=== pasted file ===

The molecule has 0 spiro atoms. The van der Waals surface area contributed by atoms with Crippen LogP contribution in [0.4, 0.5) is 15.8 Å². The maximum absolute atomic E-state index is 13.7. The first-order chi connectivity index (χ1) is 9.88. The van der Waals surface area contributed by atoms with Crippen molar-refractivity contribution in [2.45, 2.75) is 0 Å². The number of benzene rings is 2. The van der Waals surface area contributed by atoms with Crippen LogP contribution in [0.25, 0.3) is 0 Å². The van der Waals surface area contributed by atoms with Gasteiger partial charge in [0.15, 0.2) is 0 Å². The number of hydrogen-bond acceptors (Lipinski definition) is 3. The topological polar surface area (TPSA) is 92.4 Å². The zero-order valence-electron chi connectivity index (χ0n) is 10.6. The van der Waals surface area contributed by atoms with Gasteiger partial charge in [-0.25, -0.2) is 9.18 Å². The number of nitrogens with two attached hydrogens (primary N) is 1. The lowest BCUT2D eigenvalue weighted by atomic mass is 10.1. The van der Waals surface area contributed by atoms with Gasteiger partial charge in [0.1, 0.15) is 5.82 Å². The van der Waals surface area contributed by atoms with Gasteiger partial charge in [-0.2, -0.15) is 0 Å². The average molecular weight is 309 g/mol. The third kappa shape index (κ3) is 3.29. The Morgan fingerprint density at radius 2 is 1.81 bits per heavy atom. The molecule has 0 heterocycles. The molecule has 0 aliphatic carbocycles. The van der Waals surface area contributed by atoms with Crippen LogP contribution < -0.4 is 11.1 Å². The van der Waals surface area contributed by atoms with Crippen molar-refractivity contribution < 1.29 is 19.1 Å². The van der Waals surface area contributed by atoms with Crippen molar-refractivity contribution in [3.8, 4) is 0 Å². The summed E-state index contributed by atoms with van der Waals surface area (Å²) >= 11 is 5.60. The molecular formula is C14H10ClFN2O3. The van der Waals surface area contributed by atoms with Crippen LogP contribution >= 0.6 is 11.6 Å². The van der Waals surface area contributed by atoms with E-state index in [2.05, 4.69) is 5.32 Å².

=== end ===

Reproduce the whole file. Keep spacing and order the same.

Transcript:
The molecule has 0 spiro atoms. The van der Waals surface area contributed by atoms with Crippen LogP contribution in [0.4, 0.5) is 15.8 Å². The maximum absolute atomic E-state index is 13.7. The first-order chi connectivity index (χ1) is 9.88. The van der Waals surface area contributed by atoms with Crippen molar-refractivity contribution in [2.45, 2.75) is 0 Å². The number of benzene rings is 2. The van der Waals surface area contributed by atoms with Crippen LogP contribution in [0.25, 0.3) is 0 Å². The van der Waals surface area contributed by atoms with Gasteiger partial charge in [0.15, 0.2) is 0 Å². The number of hydrogen-bond acceptors (Lipinski definition) is 3. The topological polar surface area (TPSA) is 92.4 Å². The zero-order valence-electron chi connectivity index (χ0n) is 10.6. The van der Waals surface area contributed by atoms with Gasteiger partial charge in [-0.25, -0.2) is 9.18 Å². The number of nitrogens with two attached hydrogens (primary N) is 1. The lowest BCUT2D eigenvalue weighted by atomic mass is 10.1. The van der Waals surface area contributed by atoms with Gasteiger partial charge in [0.1, 0.15) is 5.82 Å². The van der Waals surface area contributed by atoms with Gasteiger partial charge in [-0.2, -0.15) is 0 Å². The average molecular weight is 309 g/mol. The third kappa shape index (κ3) is 3.29. The Morgan fingerprint density at radius 2 is 1.81 bits per heavy atom. The molecule has 0 heterocycles. The molecule has 0 aliphatic carbocycles. The van der Waals surface area contributed by atoms with Crippen LogP contribution < -0.4 is 11.1 Å². The van der Waals surface area contributed by atoms with Crippen molar-refractivity contribution < 1.29 is 19.1 Å². The van der Waals surface area contributed by atoms with Crippen molar-refractivity contribution in [3.8, 4) is 0 Å². The summed E-state index contributed by atoms with van der Waals surface area (Å²) >= 11 is 5.60. The molecular formula is C14H10ClFN2O3. The van der Waals surface area contributed by atoms with Crippen LogP contribution >= 0.6 is 11.6 Å². The van der Waals surface area contributed by atoms with E-state index in [2.05, 4.69) is 5.32 Å².